The only thing a generic monoid knows how to do is stick things together like a kindergartener who hasn’t abstracted the concept of a number yet. Since (in the general case) that’s noncommutative, we call it “multiplication.” When we learned about multiplication in school, we had to memorize our “times table.” The table had numbers across the top and numbers down the sides. Given a row and a column of the table, we could look up the result of multiplying those two numbers.

A “times table” is a function m:S\times S\to S; the set S\times S cosists of ordered pairs of elements of a pointed set S, a row and a column. The output of the function is the value in that cell of the table. When we were memorizing the times table, the easiest row was multiplying by 1. You just got the same thing back! So one of the elements of S should behave like 1. And the function e tells us which one we should pick!

So that’s one constraint on the table: multiplying by e(\bullet) shouldn’t do anything. We call this “obeying the left-and right-unit laws.” When we use real numbers, we write it like this:


so in our multiplication table, we have

\displaystyle m(e(\bullet), a) = a = m(a, e(\bullet)).

The other constraint on the table is that if you’re multiplying three things, it shouldn’t matter in what order you multiply the pairs. We call this “being associative.” For real numbers, it looks like this:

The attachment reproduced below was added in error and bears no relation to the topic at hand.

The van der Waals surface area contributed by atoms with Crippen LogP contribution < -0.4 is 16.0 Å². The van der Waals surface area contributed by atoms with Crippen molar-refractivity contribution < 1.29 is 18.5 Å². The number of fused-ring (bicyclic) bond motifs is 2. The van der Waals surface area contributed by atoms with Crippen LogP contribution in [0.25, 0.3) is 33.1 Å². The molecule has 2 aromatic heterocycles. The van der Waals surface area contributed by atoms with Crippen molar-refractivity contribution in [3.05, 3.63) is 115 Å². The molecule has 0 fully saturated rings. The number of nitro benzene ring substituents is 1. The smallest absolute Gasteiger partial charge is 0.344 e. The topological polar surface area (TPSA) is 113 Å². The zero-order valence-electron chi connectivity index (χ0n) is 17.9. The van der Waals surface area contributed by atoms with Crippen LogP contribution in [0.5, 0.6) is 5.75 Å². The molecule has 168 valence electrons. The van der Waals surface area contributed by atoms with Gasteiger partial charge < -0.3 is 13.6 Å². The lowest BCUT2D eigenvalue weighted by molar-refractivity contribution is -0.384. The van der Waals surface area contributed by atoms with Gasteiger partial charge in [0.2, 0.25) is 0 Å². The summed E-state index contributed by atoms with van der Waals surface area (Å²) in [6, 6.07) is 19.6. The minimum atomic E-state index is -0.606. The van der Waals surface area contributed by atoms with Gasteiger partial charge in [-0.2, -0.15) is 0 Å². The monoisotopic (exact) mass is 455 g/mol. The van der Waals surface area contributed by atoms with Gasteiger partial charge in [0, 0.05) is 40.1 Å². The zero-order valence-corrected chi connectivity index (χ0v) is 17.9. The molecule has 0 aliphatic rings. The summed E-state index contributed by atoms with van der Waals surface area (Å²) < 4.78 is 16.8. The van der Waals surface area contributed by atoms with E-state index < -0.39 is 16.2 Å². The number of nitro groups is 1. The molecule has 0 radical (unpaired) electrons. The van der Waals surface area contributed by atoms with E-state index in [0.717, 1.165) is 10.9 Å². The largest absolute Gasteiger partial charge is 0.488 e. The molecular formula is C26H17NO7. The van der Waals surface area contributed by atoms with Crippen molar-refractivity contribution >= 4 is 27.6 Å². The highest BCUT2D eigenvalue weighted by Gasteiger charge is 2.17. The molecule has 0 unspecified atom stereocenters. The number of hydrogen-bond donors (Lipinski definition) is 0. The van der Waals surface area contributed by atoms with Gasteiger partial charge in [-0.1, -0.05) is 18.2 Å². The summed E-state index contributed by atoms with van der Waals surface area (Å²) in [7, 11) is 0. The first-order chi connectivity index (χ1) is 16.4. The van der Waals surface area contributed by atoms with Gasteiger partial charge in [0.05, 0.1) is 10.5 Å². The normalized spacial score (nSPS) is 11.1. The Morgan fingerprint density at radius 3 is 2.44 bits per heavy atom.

a(bc) = (ab)c,

so in our multiplication table, we have

\displaystyle m(a, m(b,c)) = m(m(a,b), c).

Now we’re ready for the definition: a monoid consists of a pointed set S, where the special point e(\bullet) is called the “multiplicative identity,” and a times table m that’s associative and obeys the left-and right-unit laws above. Here are several more examples of monoids:

1. The trivial monoid:

  • S=\{1\}
  • e(\bullet)=1
  • m(1,1)=1

2. The free monoid on one element (tally marks under concatenation)

  • S=\{\mbox{(blank)},1,11,111,1111,\ldots\}
  • e(\bullet)= (blank)
  • m(\underbrace{1\ldots 1}_{a},\underbrace{1\ldots 1}_{b}) = \underbrace{1\ldots 1}_{a+b}

3. The whole numbers under addition:

  • S=\{0,1,2,3,\ldots\}
  • e(\bullet)=0
  • m(a,b)=a+b

4. The free monoid on two elements (binary strings under concatenation):

  • S=\{\mbox{(blank)},0,1,00,01,10,11,000,001,\ldots\}
  • e(\bullet)= (blank)
  • m(a,b)=ab, where ab is the string a followed by the string b

5. The reals under multiplication:

  • S=\mathbb{R}
  • e(\bullet)=1
  • m(a,b)=ab
  • Note: the multiplicative group of real numbers excludes 0, because a group has to have inverses. A monoid does not have to have inverses, so we can include it here.

6. Functions from a set T to itself under composition

  • S= all functions of the form a:T\to T
  • e(\bullet) = the identity function
  • m(a,b) = b\circ a, where \circ is composition of functions:

    (b \circ a)(x) = b(a(x)).

So, for example, given the set T=\{0,1\}, we have

  • S contains the four possible functions from T back to itself:
    00) The constant function mapping everything to zero:

    \begin{array}{rl}k_0:T & \to T\\ t & \mapsto 0\end{array}